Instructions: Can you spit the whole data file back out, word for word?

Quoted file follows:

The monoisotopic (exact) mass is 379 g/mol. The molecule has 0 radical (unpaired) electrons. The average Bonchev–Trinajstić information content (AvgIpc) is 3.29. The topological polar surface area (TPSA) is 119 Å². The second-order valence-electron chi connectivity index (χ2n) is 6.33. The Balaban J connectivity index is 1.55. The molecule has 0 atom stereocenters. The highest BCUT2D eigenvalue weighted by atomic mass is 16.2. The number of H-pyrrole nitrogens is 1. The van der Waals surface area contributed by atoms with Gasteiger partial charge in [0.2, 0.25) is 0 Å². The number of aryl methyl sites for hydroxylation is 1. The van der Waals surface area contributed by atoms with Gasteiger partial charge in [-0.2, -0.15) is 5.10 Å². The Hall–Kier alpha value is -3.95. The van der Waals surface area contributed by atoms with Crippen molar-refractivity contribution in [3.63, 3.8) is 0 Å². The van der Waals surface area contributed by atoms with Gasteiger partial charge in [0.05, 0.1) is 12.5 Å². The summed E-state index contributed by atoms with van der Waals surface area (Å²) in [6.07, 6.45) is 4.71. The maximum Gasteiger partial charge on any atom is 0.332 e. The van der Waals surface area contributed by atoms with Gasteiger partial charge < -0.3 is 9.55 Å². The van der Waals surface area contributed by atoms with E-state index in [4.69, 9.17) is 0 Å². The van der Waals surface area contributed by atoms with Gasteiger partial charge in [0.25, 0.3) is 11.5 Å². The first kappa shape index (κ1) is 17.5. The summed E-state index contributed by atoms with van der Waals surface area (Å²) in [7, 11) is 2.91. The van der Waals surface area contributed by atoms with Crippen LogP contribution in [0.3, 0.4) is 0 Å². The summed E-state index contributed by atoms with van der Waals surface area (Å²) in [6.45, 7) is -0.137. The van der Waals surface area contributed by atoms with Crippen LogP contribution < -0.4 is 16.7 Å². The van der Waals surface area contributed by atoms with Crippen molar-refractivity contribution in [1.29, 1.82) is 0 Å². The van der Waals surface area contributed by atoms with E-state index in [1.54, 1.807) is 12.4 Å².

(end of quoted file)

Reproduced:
The monoisotopic (exact) mass is 379 g/mol. The molecule has 0 radical (unpaired) electrons. The average Bonchev–Trinajstić information content (AvgIpc) is 3.29. The topological polar surface area (TPSA) is 119 Å². The second-order valence-electron chi connectivity index (χ2n) is 6.33. The Balaban J connectivity index is 1.55. The molecule has 0 atom stereocenters. The highest BCUT2D eigenvalue weighted by atomic mass is 16.2. The number of H-pyrrole nitrogens is 1. The van der Waals surface area contributed by atoms with Gasteiger partial charge in [0.2, 0.25) is 0 Å². The number of aryl methyl sites for hydroxylation is 1. The van der Waals surface area contributed by atoms with Gasteiger partial charge in [-0.2, -0.15) is 5.10 Å². The Hall–Kier alpha value is -3.95. The van der Waals surface area contributed by atoms with Crippen molar-refractivity contribution in [3.63, 3.8) is 0 Å². The van der Waals surface area contributed by atoms with Gasteiger partial charge in [0.05, 0.1) is 12.5 Å². The summed E-state index contributed by atoms with van der Waals surface area (Å²) in [6.07, 6.45) is 4.71. The maximum Gasteiger partial charge on any atom is 0.332 e. The van der Waals surface area contributed by atoms with Gasteiger partial charge < -0.3 is 9.55 Å². The van der Waals surface area contributed by atoms with E-state index in [4.69, 9.17) is 0 Å². The van der Waals surface area contributed by atoms with Gasteiger partial charge in [0.25, 0.3) is 11.5 Å². The first kappa shape index (κ1) is 17.5. The summed E-state index contributed by atoms with van der Waals surface area (Å²) in [7, 11) is 2.91. The van der Waals surface area contributed by atoms with Crippen LogP contribution in [0.3, 0.4) is 0 Å². The summed E-state index contributed by atoms with van der Waals surface area (Å²) in [6.45, 7) is -0.137. The van der Waals surface area contributed by atoms with Crippen LogP contribution < -0.4 is 16.7 Å². The van der Waals surface area contributed by atoms with Crippen molar-refractivity contribution in [1.29, 1.82) is 0 Å². The van der Waals surface area contributed by atoms with E-state index in [1.54, 1.807) is 12.4 Å².